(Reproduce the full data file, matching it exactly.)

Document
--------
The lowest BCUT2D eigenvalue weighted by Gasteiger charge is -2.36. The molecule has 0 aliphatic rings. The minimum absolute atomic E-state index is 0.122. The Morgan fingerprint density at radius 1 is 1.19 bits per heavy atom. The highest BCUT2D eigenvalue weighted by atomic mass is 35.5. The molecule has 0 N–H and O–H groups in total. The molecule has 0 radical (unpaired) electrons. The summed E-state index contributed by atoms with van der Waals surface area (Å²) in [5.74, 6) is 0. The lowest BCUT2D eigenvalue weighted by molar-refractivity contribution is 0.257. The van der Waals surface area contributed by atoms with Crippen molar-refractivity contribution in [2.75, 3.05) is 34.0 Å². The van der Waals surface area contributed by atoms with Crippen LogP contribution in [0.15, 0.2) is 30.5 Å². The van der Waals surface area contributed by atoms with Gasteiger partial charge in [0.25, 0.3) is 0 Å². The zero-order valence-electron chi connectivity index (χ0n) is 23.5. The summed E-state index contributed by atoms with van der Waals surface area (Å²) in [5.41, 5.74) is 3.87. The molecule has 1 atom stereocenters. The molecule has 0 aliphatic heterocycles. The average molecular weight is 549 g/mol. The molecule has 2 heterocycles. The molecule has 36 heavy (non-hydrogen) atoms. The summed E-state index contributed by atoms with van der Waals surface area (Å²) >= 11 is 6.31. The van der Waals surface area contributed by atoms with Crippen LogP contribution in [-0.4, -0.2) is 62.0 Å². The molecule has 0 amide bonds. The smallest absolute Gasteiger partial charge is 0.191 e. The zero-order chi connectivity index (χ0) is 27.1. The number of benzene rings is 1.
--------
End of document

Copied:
The lowest BCUT2D eigenvalue weighted by Gasteiger charge is -2.36. The molecule has 0 aliphatic rings. The minimum absolute atomic E-state index is 0.122. The Morgan fingerprint density at radius 1 is 1.19 bits per heavy atom. The highest BCUT2D eigenvalue weighted by atomic mass is 35.5. The molecule has 0 N–H and O–H groups in total. The molecule has 0 radical (unpaired) electrons. The summed E-state index contributed by atoms with van der Waals surface area (Å²) in [5.74, 6) is 0. The lowest BCUT2D eigenvalue weighted by molar-refractivity contribution is 0.257. The van der Waals surface area contributed by atoms with Crippen molar-refractivity contribution in [2.75, 3.05) is 34.0 Å². The van der Waals surface area contributed by atoms with Crippen LogP contribution in [0.15, 0.2) is 30.5 Å². The van der Waals surface area contributed by atoms with Gasteiger partial charge in [0.25, 0.3) is 0 Å². The zero-order valence-electron chi connectivity index (χ0n) is 23.5. The summed E-state index contributed by atoms with van der Waals surface area (Å²) in [5.41, 5.74) is 3.87. The molecule has 1 atom stereocenters. The molecule has 0 aliphatic heterocycles. The average molecular weight is 549 g/mol. The molecule has 2 heterocycles. The molecule has 36 heavy (non-hydrogen) atoms. The summed E-state index contributed by atoms with van der Waals surface area (Å²) >= 11 is 6.31. The van der Waals surface area contributed by atoms with Crippen LogP contribution in [-0.4, -0.2) is 62.0 Å². The molecule has 0 amide bonds. The smallest absolute Gasteiger partial charge is 0.191 e. The zero-order chi connectivity index (χ0) is 27.1. The number of benzene rings is 1.